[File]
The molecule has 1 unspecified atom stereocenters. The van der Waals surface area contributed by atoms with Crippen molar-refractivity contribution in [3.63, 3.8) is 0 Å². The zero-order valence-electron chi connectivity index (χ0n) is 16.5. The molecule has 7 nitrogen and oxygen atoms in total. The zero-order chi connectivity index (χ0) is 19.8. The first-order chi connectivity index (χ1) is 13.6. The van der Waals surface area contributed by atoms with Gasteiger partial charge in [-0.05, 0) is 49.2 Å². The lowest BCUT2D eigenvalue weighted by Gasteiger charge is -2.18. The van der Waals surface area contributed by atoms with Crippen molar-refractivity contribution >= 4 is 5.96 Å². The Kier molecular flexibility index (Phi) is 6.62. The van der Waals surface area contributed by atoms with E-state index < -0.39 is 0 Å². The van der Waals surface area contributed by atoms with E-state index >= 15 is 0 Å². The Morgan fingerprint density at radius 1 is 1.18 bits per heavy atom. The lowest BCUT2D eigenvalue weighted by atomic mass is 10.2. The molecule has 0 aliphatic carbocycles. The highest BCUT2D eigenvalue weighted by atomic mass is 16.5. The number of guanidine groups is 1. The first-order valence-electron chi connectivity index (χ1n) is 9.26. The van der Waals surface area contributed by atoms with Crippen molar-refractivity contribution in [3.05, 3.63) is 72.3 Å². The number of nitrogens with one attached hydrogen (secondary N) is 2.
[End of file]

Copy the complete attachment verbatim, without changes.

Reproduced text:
The molecule has 1 unspecified atom stereocenters. The van der Waals surface area contributed by atoms with Crippen molar-refractivity contribution in [3.63, 3.8) is 0 Å². The zero-order valence-electron chi connectivity index (χ0n) is 16.5. The molecule has 7 nitrogen and oxygen atoms in total. The zero-order chi connectivity index (χ0) is 19.8. The first-order chi connectivity index (χ1) is 13.6. The van der Waals surface area contributed by atoms with Gasteiger partial charge in [-0.05, 0) is 49.2 Å². The lowest BCUT2D eigenvalue weighted by Gasteiger charge is -2.18. The van der Waals surface area contributed by atoms with Crippen molar-refractivity contribution >= 4 is 5.96 Å². The Kier molecular flexibility index (Phi) is 6.62. The van der Waals surface area contributed by atoms with E-state index < -0.39 is 0 Å². The van der Waals surface area contributed by atoms with E-state index >= 15 is 0 Å². The Morgan fingerprint density at radius 1 is 1.18 bits per heavy atom. The lowest BCUT2D eigenvalue weighted by atomic mass is 10.2. The molecule has 0 aliphatic carbocycles. The highest BCUT2D eigenvalue weighted by atomic mass is 16.5. The number of guanidine groups is 1. The first-order valence-electron chi connectivity index (χ1n) is 9.26. The van der Waals surface area contributed by atoms with Crippen molar-refractivity contribution in [3.05, 3.63) is 72.3 Å². The number of nitrogens with one attached hydrogen (secondary N) is 2.